Verity learns that a man from the Covenant is in town. He's already killed several non-sentient cryptids and Verity can't find it in herself to condemn him for that. Chances are she might have ended up killing them herself if she'd come across them in a dark alleyway. But she can't go along with his stated goal of hunting down other cryptids that she feels an obligation to protect. Despite taking him as a lover and despite each of them saving the other's life when they are attacked by mutant lizards in the sewers, they come to a temporary parting of the ways. But not before Verity learns that he believes there is a dragon asleep beneath Manhattan and somebody is scheming to wake it up...
The novel is a fairly typical urban fantasy enlivened by some real wit, clever character development, inventive situations and a page-turning plot. It's complete fluff from beginning to end, of course; as shallow as a puddle. But there's nothing wrong with that. And since there are now quite a lot of books in the series and they continue to sell very well indeed, it would seem that Seanan McGuire is mining a mother-lode. Certainly I enjoyed the book hugely, but I must confess that I'm rather more fond of the writings of McGuire's alter-ego Mira Grant. Grant's Newsflesh novels don't have the humour of the InCryptid books but they are clever political satires and they have a depth to them that simply doesn't exist in the InCryptid books.
But no matter which direction you approach Seanan McGuire's writing from, you can always be sure of reading a well crafted novel. I have nothing but praise for her.
One of Stephen Baxter's literary heroes is H. G. Wells and since Wells is also one of my heroes, I've always had a soft spot for the many Wellsian touches that appear now and then in Baxter's novels. More explicitly, in 1995 he wrote a brilliant sequel to Wells' The Time Machine and now, in 2017, he has written The Massacre of Mankind, an even more brilliant sequel to Wells' The War of the Worlds. Fourteen years after the defeat of the Martians, they are back to try again. They've learned their lesson well and no deus ex machina is going to bring them down this time! They are certain that the tripods and the heat rays are going to triumph.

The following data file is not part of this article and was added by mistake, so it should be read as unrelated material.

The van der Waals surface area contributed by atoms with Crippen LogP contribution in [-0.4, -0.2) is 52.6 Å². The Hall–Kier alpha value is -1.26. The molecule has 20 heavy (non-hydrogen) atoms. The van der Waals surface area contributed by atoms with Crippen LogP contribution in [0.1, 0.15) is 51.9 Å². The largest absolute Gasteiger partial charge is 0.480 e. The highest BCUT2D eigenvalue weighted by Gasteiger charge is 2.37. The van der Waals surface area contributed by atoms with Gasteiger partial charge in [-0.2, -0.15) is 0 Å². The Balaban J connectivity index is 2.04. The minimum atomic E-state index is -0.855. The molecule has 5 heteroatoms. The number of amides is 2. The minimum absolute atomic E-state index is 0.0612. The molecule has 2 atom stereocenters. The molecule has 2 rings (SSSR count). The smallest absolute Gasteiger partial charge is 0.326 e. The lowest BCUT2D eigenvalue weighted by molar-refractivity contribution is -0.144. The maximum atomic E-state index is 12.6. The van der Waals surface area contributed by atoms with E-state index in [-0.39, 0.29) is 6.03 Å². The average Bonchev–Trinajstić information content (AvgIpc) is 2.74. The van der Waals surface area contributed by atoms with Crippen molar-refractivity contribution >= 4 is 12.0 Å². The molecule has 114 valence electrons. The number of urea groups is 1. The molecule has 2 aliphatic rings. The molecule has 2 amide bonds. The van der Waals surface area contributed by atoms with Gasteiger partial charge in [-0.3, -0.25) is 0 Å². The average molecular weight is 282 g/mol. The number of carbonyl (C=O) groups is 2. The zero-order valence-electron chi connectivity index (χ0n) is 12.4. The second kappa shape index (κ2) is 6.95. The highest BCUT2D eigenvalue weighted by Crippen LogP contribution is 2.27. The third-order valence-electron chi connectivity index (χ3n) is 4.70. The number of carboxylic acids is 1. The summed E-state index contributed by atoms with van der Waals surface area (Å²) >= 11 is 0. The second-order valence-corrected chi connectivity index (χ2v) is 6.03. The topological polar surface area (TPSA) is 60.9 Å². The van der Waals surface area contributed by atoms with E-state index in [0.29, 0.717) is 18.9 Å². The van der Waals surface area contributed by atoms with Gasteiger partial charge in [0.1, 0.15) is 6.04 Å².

The science of the early twentieth century is very different from the science of the early twenty-first century. Some of the accepted truths of the time sound quite quaint to modern ears. Baxter has a lot of fun sticking rigorously to that early viewpoint in his explanations of what is going in the novel. He never sounds condescending and you simply can't see the tongue in his cheek. It's quite a tour de force.
From the point of view of a reader whose history does not include a Martian attack (i.e. me), the events of the novel take place in an alternative twentieth century. Even though the original Martian invasion was defeated, it has still had a profound effect on the political scene, and the world of this novel, while it does contain recognisable elements from our own history, has progressed in ways that never came to pass in our own non-Martian world. Science nerds and history nerds will all have an absolute ball unravelling the tangled skeins of Baxter's world view!
This is Baxter's best solo novel in years.
Talking of Martians, Carrie Vaughn has just published a new YA novel called Martians Abroad. Polly Newton, who lives in the Martian colony with her brother, wants to be a starship pilot. Her mother is the director of the colony and is therefore very influential. But she uses her influence to further her own ends rather than to look out for the interests of her children. She sends Polly and her brother to a prestigious academy on Earth, the last place Polly wants to visit. Her dreams of piloting a starship have to be put on hold and, understandably, Polly is more than a little resentful.
She finds it hard to fit into the life of the academy things constantly go wrong, accidents happen and Polly and her classmates are put in constant peril. Surely no school could really be this dangerous? But Polly perseveres, and of course there are wheels within wheels; things are going on of which Polly is quite unaware until close to the end of the book.